According to local and national surveys, it is more expensive to cover the costs of emergency room visits or nights in jail for homeless people than it is to give them homes. A 2009 analysis commissioned by the Los Angeles Homeless Services Authority, which handles the largest population of homeless veterans in the country, found that the monthly cost of housing and supportive services for one person was $605, while the public costs of a person living on the streets were roughly $2,900 a month.
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Across the country, the strategy is centered on an approach called Housing First, through which a home is not treated as a reward for good behavior. As Ms. Zeilinger put it, it is instead “the platform of stability that lets previously homeless people work on the other issues they’re facing,” like mental illness and addiction, which are particularly common among the chronically homeless. The term is defined as those who have continuously lived on the streets for a year or have done so at least four times over three years.
Some advocates say the concept works more easily in places like Phoenix, where there is room to build. Victory Place, the 104-apartment complex where Mr. Mackenstadt and Mr. Hankins live, opened last year on the city’s south side. (An additional 96 units are under construction on the same campus.) Meanwhile, in cities like Los Angeles, building is expensive and competition is stiff for existing affordable-housing units, which are already scarce, said Steve Peck, president and chief executive of U.S. Vets, the nation’s largest nonprofit service provider for veterans.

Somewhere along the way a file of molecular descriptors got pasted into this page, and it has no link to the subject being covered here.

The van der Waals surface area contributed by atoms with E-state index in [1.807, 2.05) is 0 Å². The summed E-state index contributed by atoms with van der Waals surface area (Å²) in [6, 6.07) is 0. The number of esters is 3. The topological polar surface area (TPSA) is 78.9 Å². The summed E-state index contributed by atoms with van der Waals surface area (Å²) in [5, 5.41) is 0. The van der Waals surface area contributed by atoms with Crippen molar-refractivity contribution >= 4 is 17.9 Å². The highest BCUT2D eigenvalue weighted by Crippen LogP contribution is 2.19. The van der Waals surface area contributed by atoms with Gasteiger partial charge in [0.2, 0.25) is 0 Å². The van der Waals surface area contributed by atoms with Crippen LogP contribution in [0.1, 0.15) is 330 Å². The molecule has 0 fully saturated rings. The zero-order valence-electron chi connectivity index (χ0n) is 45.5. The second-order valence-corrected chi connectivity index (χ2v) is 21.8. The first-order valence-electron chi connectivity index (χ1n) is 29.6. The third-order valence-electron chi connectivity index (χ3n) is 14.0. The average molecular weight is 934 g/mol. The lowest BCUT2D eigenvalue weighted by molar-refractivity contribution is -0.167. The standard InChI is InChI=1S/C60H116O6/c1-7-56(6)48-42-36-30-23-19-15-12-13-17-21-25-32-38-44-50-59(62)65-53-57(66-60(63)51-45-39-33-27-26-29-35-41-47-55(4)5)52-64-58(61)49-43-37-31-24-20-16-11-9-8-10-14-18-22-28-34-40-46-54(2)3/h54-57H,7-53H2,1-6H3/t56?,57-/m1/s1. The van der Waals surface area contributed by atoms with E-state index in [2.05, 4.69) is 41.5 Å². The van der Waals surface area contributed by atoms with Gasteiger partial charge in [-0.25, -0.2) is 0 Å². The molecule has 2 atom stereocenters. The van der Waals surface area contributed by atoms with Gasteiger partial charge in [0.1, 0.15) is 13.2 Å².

There is also the challenge of sustaining the investment, given the steady stream of soldiers back from Iraq and Afghanistan who have been ending up on the streets.
“The question,” said Mr. Peck, who served in the Marine Corps in Vietnam, “is how we create enough housing units to house those who are homeless and where we find the money to provide all the services that are essential to keep them in those units.”
Through a joint program that is the backbone of the federal effort, the Departments of Housing and Urban Development and Veterans Affairs have given $913 million since 2010 in vouchers, as well as clinical and social services, to chronically homeless veterans in or near the communities where they live. (The veterans contribute 30 percent of their gross income toward housing.)
In cities like Philadelphia and Salt Lake City, private donors and religious groups have helped pay for the types of expenses not covered by the vouchers, like furniture and security deposits. Here the United Way is funding 14 workers known as navigators, who have been deployed to walk the veterans through the confusing process of applying for benefits and housing. One of them, James Roberson, 57, who served in the Navy in the Persian Gulf, said the job also involved more mundane tasks, like making sure the veterans had food at home, that they were clean and that their apartments were in order.
Patience is crucial, he said. “You can’t force things on people who have been on the streets so long,” he said. “They won’t take it.”
While the retention rate for homeless veterans placed in permanent housing stood at 85 percent nationally after one year, a survey by the Arizona Coalition to End Homelessness put it at 94 percent in Phoenix, a success attributed largely to the navigator program.
Mr. Hankins, the former airman, was homeless for six years when a Veterans Affairs social worker stationed at the agency where he had gone to recharge his food stamps card pulled him aside and offered to help. He is one of eight clients of Mr. Roberson’s at Victory Place.
“If I had to do this on my own,” Mr. Hankins said one recent morning as he strolled in Victory Place, “I’d never have made it here.”